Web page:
News analysis: Employers concerned about extension of flexible working rights

Small employers are concerned about plans to give more employees the right to request flexible working

The government’s plans to extend the right to request flexible working to an extra 4.5 million people next April have met with a mixed reaction from employers.

Small businesses have reacted negatively to the recommendation by Sainsbury’s HR director, Imelda Walsh, in her government-backed review published last month, that the right to request flexible working should be extended from parents of children aged up to six years, disabled children and carers of adults, to employees with offspring aged up to 16 years.

Small businesses say the extension will be challenging because it will lead to an increase in requests for flexible working at a time when they will also be expected to comply with government proposals to give agency and temporary workers the same pay as permanent staff, and to allow employees to request time off for training.

Alan Tyrrell, employment chairman of the Federation of Small Businesses, said: “You can’t have an extension of flexible working and at the same time clamp down on the means by which many small businesses cope with it, which is often through temporary workers.”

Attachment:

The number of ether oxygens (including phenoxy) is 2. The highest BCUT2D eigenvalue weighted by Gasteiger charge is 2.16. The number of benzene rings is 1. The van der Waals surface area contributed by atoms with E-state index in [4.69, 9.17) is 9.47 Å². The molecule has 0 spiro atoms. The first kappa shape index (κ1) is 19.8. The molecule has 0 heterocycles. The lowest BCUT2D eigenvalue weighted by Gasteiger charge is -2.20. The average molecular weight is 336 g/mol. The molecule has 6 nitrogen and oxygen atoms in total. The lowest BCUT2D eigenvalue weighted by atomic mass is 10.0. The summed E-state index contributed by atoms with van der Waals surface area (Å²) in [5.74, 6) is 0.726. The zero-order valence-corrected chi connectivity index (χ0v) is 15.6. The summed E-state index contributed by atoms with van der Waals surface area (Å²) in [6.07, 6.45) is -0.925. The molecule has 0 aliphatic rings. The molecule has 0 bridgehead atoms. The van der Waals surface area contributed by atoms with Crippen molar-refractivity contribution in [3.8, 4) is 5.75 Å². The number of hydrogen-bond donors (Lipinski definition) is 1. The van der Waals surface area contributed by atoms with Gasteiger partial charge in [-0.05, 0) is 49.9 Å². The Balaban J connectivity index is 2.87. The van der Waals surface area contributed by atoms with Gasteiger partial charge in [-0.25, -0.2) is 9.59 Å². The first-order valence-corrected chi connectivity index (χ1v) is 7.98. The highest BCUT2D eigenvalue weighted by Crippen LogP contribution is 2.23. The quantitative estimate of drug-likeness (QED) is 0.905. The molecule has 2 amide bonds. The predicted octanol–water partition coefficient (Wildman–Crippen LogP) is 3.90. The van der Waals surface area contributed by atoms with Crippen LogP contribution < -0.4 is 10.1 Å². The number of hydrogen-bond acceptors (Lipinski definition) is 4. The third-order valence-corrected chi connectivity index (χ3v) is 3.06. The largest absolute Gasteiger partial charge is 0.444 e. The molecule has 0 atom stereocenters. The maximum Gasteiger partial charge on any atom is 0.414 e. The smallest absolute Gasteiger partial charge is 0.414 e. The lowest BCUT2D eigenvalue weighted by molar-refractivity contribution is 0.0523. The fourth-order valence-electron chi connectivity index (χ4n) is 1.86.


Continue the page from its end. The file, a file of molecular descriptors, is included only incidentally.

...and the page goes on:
EEF director general Martin Temple said that although many employers had enjoyed the benefits of flexible working, they had also experienced problems adapting to an extension of the legislation last year to employees with adult caring responsibilities. A survey of 446 companies published by the EEF in April 2008 found that two-thirds of employers encountered practical problems with flexible working and most of them opposed plans to extend the legislation.

However, the Confederation of British Industry (CBI) believes the findings of the Walsh review strike a fair balance because the legislation enables negotiation between employees and employers.

Susan Anderson, the CBI’s director of HR policy, said: “The right to request flexible working has worked well precisely because it is a ‘right to request’ not a ‘right to have’.”

Over the years, the number of requests that are accepted has increased. The CBI/Pertemps employment trends survey for 2007 shows that in 94% of cases, requests from parents were met, compared with 77% in 2004. Anderson said the extension will be “a big step” and that legislation should not come into effect before October 2009 to give businesses time to prepare.

But Dr Carol Atkinson, senior lecturer in HR management at Manchester Metropolitan University, said there is a case for extending the right to request flexible working even further to older workers.

“A lot of the focus is on parents rather than other groups [of employees], and with demographics changing and older people staying longer in the workforce, flexible working could be made more widely available,” she said.